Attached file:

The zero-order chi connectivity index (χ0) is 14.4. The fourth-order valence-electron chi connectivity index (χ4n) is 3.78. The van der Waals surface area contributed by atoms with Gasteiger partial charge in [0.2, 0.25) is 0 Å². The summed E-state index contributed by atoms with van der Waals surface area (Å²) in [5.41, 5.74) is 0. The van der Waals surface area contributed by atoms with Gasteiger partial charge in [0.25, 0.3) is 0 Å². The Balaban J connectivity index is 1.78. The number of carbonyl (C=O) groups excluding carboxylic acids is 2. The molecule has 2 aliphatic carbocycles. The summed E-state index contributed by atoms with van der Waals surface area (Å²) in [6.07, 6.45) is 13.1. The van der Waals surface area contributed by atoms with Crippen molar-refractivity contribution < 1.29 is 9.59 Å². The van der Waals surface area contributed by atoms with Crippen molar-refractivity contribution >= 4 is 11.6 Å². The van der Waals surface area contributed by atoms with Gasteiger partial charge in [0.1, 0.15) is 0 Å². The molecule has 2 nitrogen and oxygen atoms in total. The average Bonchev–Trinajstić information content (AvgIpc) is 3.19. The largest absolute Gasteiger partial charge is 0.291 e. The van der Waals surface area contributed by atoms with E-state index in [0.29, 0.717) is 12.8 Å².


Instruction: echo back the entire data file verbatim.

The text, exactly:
The zero-order chi connectivity index (χ0) is 14.4. The fourth-order valence-electron chi connectivity index (χ4n) is 3.78. The van der Waals surface area contributed by atoms with Gasteiger partial charge in [0.2, 0.25) is 0 Å². The summed E-state index contributed by atoms with van der Waals surface area (Å²) in [5.41, 5.74) is 0. The van der Waals surface area contributed by atoms with Gasteiger partial charge in [0.25, 0.3) is 0 Å². The Balaban J connectivity index is 1.78. The number of carbonyl (C=O) groups excluding carboxylic acids is 2. The molecule has 2 aliphatic carbocycles. The summed E-state index contributed by atoms with van der Waals surface area (Å²) in [6.07, 6.45) is 13.1. The van der Waals surface area contributed by atoms with Crippen molar-refractivity contribution < 1.29 is 9.59 Å². The van der Waals surface area contributed by atoms with Crippen molar-refractivity contribution >= 4 is 11.6 Å². The van der Waals surface area contributed by atoms with Gasteiger partial charge in [0.1, 0.15) is 0 Å². The molecule has 2 nitrogen and oxygen atoms in total. The average Bonchev–Trinajstić information content (AvgIpc) is 3.19. The largest absolute Gasteiger partial charge is 0.291 e. The van der Waals surface area contributed by atoms with E-state index in [0.29, 0.717) is 12.8 Å².